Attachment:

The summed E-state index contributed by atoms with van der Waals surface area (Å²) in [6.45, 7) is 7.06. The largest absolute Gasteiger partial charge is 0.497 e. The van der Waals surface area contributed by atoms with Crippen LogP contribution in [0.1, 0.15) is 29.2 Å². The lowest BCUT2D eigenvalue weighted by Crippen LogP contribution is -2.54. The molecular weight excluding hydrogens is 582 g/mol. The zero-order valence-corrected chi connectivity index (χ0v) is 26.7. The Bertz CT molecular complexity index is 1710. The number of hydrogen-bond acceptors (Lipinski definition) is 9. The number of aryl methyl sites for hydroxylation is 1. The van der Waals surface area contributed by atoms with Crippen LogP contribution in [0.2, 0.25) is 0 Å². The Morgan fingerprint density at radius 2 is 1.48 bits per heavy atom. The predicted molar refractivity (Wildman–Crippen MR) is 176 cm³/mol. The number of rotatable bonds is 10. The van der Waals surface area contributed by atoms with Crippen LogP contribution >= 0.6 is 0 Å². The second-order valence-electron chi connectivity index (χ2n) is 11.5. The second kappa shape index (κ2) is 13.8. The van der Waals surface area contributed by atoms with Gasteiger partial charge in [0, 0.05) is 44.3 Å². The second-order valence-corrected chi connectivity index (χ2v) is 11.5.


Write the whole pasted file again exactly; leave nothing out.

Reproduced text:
The summed E-state index contributed by atoms with van der Waals surface area (Å²) in [6.45, 7) is 7.06. The largest absolute Gasteiger partial charge is 0.497 e. The van der Waals surface area contributed by atoms with Crippen LogP contribution in [0.1, 0.15) is 29.2 Å². The lowest BCUT2D eigenvalue weighted by Crippen LogP contribution is -2.54. The molecular weight excluding hydrogens is 582 g/mol. The zero-order valence-corrected chi connectivity index (χ0v) is 26.7. The Bertz CT molecular complexity index is 1710. The number of hydrogen-bond acceptors (Lipinski definition) is 9. The number of aryl methyl sites for hydroxylation is 1. The van der Waals surface area contributed by atoms with Crippen LogP contribution in [0.2, 0.25) is 0 Å². The Morgan fingerprint density at radius 2 is 1.48 bits per heavy atom. The predicted molar refractivity (Wildman–Crippen MR) is 176 cm³/mol. The number of rotatable bonds is 10. The van der Waals surface area contributed by atoms with Crippen LogP contribution >= 0.6 is 0 Å². The second-order valence-electron chi connectivity index (χ2n) is 11.5. The second kappa shape index (κ2) is 13.8. The van der Waals surface area contributed by atoms with Gasteiger partial charge in [0, 0.05) is 44.3 Å². The second-order valence-corrected chi connectivity index (χ2v) is 11.5.